Although criteria for the selection of appropriate food vehicles are consistent with Canadian dietary guidelines, the proposed policy also recognizes that "foods of low nutritional value and foods with high levels of those nutrients for which reduced intake is desirable could also be potential vehicles for reaching specific groups in certain circumstances" (p. 27, Proposed Policy Recommendation). A couple of respondents supported the need for exceptions in choosing appropriate food vehicles to meet the needs of population sub-groups. One respondent however cautioned that exceptions will need to be made cautiously.

A (public) respondent suggested adding cholesterol and sugar to the list of disqualifying nutrients.

Lastly, it was pointed out that criteria for the selection of appropriate food vehicles need to be consistent with our major trading partners and the need for ongoing and regular review of these criteria was raised.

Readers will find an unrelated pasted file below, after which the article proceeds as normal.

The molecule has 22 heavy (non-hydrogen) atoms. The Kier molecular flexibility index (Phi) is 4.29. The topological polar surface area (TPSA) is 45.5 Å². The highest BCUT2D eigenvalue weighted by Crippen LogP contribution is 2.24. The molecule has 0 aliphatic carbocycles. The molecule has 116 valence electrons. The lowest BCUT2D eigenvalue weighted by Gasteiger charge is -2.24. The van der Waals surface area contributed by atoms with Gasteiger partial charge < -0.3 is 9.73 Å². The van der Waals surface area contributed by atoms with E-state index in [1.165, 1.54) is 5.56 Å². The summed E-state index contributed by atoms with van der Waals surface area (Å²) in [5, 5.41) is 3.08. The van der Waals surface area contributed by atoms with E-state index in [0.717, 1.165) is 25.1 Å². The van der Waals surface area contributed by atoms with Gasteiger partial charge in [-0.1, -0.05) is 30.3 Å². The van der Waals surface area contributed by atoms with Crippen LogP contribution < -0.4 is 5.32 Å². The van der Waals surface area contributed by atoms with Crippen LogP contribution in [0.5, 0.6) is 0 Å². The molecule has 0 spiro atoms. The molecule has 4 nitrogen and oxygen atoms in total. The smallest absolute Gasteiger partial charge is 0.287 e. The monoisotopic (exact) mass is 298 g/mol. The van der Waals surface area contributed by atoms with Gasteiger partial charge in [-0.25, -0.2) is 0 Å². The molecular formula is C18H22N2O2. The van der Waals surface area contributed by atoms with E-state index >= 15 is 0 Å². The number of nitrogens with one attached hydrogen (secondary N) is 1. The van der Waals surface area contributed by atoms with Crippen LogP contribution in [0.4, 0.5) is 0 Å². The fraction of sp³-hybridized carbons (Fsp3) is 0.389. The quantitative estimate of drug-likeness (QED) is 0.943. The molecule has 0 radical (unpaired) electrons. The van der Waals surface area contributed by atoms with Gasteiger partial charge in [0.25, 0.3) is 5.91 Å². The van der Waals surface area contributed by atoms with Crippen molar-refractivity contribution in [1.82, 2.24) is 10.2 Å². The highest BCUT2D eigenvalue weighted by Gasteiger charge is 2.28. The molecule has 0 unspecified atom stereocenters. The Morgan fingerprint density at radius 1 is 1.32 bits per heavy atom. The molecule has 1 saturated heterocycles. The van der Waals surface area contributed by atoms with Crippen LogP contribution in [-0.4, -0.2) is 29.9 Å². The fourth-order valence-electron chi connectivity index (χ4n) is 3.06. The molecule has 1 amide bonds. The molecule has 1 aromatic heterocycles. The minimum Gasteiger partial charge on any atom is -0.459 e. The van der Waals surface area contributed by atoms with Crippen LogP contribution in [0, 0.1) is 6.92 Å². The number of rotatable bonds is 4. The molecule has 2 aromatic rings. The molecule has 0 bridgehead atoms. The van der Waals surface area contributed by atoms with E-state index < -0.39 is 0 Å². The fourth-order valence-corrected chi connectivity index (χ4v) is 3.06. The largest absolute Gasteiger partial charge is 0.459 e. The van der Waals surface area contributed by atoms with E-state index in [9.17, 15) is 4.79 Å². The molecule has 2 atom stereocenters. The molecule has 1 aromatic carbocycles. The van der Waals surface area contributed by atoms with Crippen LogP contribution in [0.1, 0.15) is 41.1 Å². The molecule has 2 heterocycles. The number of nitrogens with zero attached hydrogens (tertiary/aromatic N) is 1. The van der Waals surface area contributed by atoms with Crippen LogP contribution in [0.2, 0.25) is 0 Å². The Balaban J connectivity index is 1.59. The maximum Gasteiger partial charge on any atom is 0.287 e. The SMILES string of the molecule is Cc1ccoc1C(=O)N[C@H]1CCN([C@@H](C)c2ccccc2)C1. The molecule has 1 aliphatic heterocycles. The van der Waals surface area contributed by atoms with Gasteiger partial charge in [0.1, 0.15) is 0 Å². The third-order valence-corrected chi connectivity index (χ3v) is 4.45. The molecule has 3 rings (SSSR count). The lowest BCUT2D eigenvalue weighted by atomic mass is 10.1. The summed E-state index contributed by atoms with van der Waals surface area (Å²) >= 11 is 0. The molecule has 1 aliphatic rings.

Addition of vitamins and minerals to commodity foods

The proposed policy recommendations do not address the addition of vitamins and minerals to commodity foods through production technology "as this is outside the scope of what is currently regulated as "addition" of vitamins and minerals to foods" (p. 29, Proposed Policy Recommendations). A handful of respondents voiced their disappointment in this decision. Of these respondents, some specifically objected to the suggestion that this issue should be addressed under another forum, such as novel foods, pointing out that this biases the policy in favour of processed fortified foods.


Recommendation 4

In the context of the recommendations stated above, the Codex General Principles should continue to be followed.

Support for and concerns about adherence to the Codex General Principles